In the meantime, in 2020, a study led by Albino Oliveira-Maia and neuroscientist Rui Costa (who, at that time, was responsible for labs both at Champalimaud Research and Columbia University, in New York), was published in the journal Neuron, announcing the discovery of a digestive-brain axis in mice, which is activated after the ingestion of food and controls learning of food-seeking behaviours without involving the gustatory sensors in the mouth. Through the vagus nerve (a long nerve connecting the brain to many internal organs), these two systems communicate to control food-seeking behaviours independently of how food tastes to us!
To show this, the team developed a task in which animals would press levers to receive a direct injection of food into their stomach. “It was important to do it this way to eliminate the palatable aspects of the food and focus purely on its post-ingestive effects,” explained Ana Fernandes, a postdoctoral fellow and the first author of the study.
According to this study, at the digestive end of this axis is the liver, which may function as an overall metabolic sensor of the nutritional value of the food being eaten. At the other end, the nervous system side of this dialogue involves dopamine neurons, which are well-known components of the so-called reward circuit of the brain. “Our study shows that these neurons are also activated when a sweet treat reaches the stomach and the intestine,” said Rui Costa, not only when it reaches our taste buds.
In other words, this suggests that the human brain may learn to “feel rewarded” by food consumption through a subconscious process that doesn’t care about whether we like how the food tastes or not. Our biology is extremely powerful.
Gut microbes in control
In his Behaviour and Metabolism lab, neuroscientist Carlos Ribeiro’s research on the microbiome – the community of bacteria that resides in every animal’s gut, including human beings – also has a bearing on obesity. There’s no question that nutrients and the microbiome impact health, and diseases like obesity have been associated with the composition of the diet and the microbiome.
It so happens that, in 2017, Carlos Ribeiro and colleagues had already discovered a brain-gut “dialogue” governing feeding preferences in fruit flies. Basically, they showed that gut bacteria “speak” with the fly’s brain to control its food choices. The authors, who published their study in PLoS Biology, identified two species of bacteria that have a radical impact on animal dietary decisions. These gut bacteria “seem to induce some metabolic change that acts directly on the brain and the body,” explained Zita Santos, co-author of the study.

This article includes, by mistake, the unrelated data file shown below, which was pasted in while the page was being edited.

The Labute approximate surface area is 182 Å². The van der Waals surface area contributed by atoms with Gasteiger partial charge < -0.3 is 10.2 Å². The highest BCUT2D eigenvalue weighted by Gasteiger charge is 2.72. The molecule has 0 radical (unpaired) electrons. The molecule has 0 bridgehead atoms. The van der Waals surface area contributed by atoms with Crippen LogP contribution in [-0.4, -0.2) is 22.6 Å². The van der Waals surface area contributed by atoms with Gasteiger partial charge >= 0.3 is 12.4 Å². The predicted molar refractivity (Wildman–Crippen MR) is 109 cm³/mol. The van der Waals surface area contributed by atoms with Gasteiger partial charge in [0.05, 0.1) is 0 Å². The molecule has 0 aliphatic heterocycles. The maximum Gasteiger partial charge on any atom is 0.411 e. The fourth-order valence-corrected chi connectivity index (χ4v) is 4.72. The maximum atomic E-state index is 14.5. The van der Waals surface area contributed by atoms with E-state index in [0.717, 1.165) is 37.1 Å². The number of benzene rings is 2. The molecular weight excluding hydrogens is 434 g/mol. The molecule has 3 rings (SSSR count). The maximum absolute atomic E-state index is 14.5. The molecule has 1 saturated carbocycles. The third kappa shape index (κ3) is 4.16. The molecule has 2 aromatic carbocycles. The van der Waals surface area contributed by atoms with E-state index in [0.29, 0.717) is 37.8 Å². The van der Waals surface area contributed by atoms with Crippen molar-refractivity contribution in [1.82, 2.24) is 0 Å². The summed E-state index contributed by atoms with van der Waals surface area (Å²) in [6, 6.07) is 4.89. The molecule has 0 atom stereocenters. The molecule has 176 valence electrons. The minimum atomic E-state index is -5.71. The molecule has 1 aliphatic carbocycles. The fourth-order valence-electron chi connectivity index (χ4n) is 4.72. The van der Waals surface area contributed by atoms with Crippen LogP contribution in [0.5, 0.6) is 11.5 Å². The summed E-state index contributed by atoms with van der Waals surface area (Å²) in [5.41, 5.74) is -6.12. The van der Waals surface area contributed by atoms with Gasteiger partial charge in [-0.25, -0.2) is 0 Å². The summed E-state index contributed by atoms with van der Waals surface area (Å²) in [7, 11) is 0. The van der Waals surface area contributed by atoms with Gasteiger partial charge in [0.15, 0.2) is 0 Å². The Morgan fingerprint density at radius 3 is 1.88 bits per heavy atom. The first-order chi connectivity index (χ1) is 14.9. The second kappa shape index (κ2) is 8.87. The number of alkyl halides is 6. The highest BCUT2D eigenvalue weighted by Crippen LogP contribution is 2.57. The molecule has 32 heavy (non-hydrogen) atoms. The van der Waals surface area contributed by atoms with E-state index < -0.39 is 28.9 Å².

Later, in 2020, Carlos Ribeiro’s lab published further work on the subject in Nature Communications, showing how those two previously identified species of bacteria talk to each other to change what the fly eats. “The fly and its less complex microbiome allow us to precisely dissect the mechanisms by which the microbiota change the host’s feeding decisions,” pointed out Sílvia Henriques, first author of this study.
What does this mean for humans? That possibly the composition of the population of those tiny microbes that are essential to our digestion may also have a say on whether we gain excess weight or not.
Deregulation of immunity
Also at Champalimaud Research, the Immunophysiology lab, led by Henrique Veiga-Fernandes, is pursuing a totally different avenue, which involves gut immunity and might ultimately also lead to new treatments against obesity.
“The gut is home to a fascinating biological conflict between the body’s need to uptake foreign elements (nutrients) and the associated risk of exposing itself to pathogenic agents during this process,” explains Roksana Pirzgalska, a post-doc in Henrique Veiga-Fernandes lab. “The gut mucosa (the tissue membrane in contact with ingested food) is the centre stage of this conflict, with mucosal cells having to face the challenging task of coordinating nutrient absorption with immunological protection. Not surprisingly, the deregulation of mucosal function has been extensively associated with inflammatory and metabolic diseases,” such as obesity.